Does anyone here really think that the reading experience on the NC/NT is already the best it could possibly be?  If it's not, then B&N's priority should be focusing on making it so (IMO).  By differentiating themselves from reading apps available on generic Android platforms, they could still do extremely well with consumers with readers, even if they DID own another tablet.  [Then instead of folks trying to get HC or ICS or CM7 on their Nooks, they'd be doing exactly the opposite... bending over backwards to try and get their unique NookReader app running on generic Android tablets.  :smileyhappy: ]

                               

                              However, if they could do so while at the same time restricting other resources... is a question that gets argued here endlessly.  :smileywink:

                               

                              - Mark

                               

                              • 12. Re: Is the Nook the Amiga or Beta of this generation?
                                I have to agree. Why waste money when you don't need to.
                                • 13. Re: Is the Nook the Amiga or Beta of this generation?

                                  Mark_OB1 / scosgt - thanks, I see your points. If B&N can maintain a unique and value-added reading experience on the NC/NT that draws customers away from a more generic competition (or whatever the likes of Amazon might come up with) then it does define a market. It's not clear just yet I don't think how big that market is and whether it could sustain a whole BN tablet business. I see some posts on these forums indicating that at least some people are happy with the "generic eBook reader" experience on Android. My own experience with the NC is that whenever I play with CM7, I find that I don't spend long there before I want to go back to the standard NC user environment due to the reading and book organizing experience. All the book organizing stuff is "just software", so the secret sauce would have to be in proprietary elements in the DRM content to "enhance" it such that, combined with BN (or their tablet business) software it provides a unique, useful, and attractive user experience.

                                  • 14. Re: Is the Nook the Amiga or Beta of this generation?

                                    I've said it a number of times here and I'll say it again - BN's future is not in hardware sales.  The Nook hardware doesn't offer anything over what is available on generic tablets, and in a number of cases it is inferior.  If BN aren't going to offer advanced hardware features that improves the experience of content purchased from them (where the real money is made), then the only other reason to sell their own eReader is to control how the device can be used.  That is, keep you from using the Android Market or consuming content from your competitors on the device.  So this makes it a price battle between the BN dedicated devices and the generic tablets, and if the CES announcements have any truth to them, BN isn't going to compete agasinst a generic Android tablet that isn't locked down.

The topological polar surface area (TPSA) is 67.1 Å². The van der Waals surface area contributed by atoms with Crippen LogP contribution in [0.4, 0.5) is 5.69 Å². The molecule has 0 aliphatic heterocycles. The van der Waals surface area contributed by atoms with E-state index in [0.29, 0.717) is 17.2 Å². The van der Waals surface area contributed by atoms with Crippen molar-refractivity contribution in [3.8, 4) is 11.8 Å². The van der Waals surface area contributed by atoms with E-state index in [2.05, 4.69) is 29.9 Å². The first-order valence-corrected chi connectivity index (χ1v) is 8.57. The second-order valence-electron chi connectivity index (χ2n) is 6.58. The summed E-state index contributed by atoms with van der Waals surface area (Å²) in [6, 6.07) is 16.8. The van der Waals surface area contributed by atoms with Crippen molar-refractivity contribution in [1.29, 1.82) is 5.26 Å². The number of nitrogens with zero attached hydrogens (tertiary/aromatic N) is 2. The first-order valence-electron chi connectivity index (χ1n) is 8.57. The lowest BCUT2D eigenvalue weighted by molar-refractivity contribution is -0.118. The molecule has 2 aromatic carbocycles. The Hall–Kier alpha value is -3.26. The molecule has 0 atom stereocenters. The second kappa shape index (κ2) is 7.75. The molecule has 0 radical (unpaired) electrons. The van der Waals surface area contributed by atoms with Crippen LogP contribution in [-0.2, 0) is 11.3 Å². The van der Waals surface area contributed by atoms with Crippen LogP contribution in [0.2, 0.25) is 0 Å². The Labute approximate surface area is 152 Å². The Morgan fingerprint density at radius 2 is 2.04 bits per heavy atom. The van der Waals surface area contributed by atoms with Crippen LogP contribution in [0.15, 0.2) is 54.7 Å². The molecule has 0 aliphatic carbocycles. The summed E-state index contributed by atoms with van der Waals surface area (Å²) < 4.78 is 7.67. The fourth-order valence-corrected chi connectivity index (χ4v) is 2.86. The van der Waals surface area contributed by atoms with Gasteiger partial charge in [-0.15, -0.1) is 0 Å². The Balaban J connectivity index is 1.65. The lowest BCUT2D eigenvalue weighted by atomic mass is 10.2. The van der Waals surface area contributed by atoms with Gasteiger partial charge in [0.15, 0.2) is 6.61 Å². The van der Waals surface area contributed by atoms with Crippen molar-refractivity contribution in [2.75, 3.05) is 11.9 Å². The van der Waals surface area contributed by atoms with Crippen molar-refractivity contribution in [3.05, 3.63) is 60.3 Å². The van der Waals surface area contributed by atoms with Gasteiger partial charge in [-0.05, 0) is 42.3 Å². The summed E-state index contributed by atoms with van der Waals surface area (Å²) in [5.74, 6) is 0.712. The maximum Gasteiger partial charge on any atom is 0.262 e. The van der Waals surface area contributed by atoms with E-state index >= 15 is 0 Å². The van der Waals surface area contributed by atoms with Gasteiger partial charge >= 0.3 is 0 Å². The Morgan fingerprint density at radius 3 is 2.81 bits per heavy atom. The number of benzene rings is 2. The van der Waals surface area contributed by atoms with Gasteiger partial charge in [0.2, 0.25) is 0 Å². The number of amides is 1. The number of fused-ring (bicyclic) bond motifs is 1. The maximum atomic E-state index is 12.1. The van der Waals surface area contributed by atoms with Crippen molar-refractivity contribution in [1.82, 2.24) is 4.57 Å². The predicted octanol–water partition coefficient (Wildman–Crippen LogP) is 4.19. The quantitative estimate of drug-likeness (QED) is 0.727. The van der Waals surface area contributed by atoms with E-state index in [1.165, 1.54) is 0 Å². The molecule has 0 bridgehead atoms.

No, what BN needs to do is produce eReader software that is best-of-breed bar none and will run on any tablet or mobile device.  If this can be done as an offline in-browser app using HTML5, it will allow consumption (and sales) of BN content on Android, Apple, Amazon, Microsoft, devices with a single app.  It doesn't matter how many eReaders Amazon has at that point.  BN software has many more seats because their better eReading experience runs everywhere.

                                     

                                    Amiga or Beta?

                                     

                                    I had one of the first A1000's back in the 80s and the Nook device is no Amiga.  The Amigas had superior hdwe and software compared to what else was available.  As other had said, its downfall was getting that message out through proper marketing.  I don't think marketing is BN's downfall.  They have done a good job at targeting a demographic that even Amazon appears to have missed - women.  They openly admit that their target customers are women and you can see evidence of this by looking at the eMagazine sales numbers on the BN website. 

                                     

                                    To some extent, you could say that the enhanced magazines authored for the Nook Color are sort of like the Beta format.  But did BN really have these first?  The iPad had an interactive enhanced news magazine (The Daily) a year ago, months before these magazines (and the dreaded cookbook) were available on the Nook Color.  Besides, all of the enhanced magazines are now available on the iPad (Kindle Fire too?) so any advantage there is dwindling.  Perhaps BN still has the enhanced kids' books to themselves?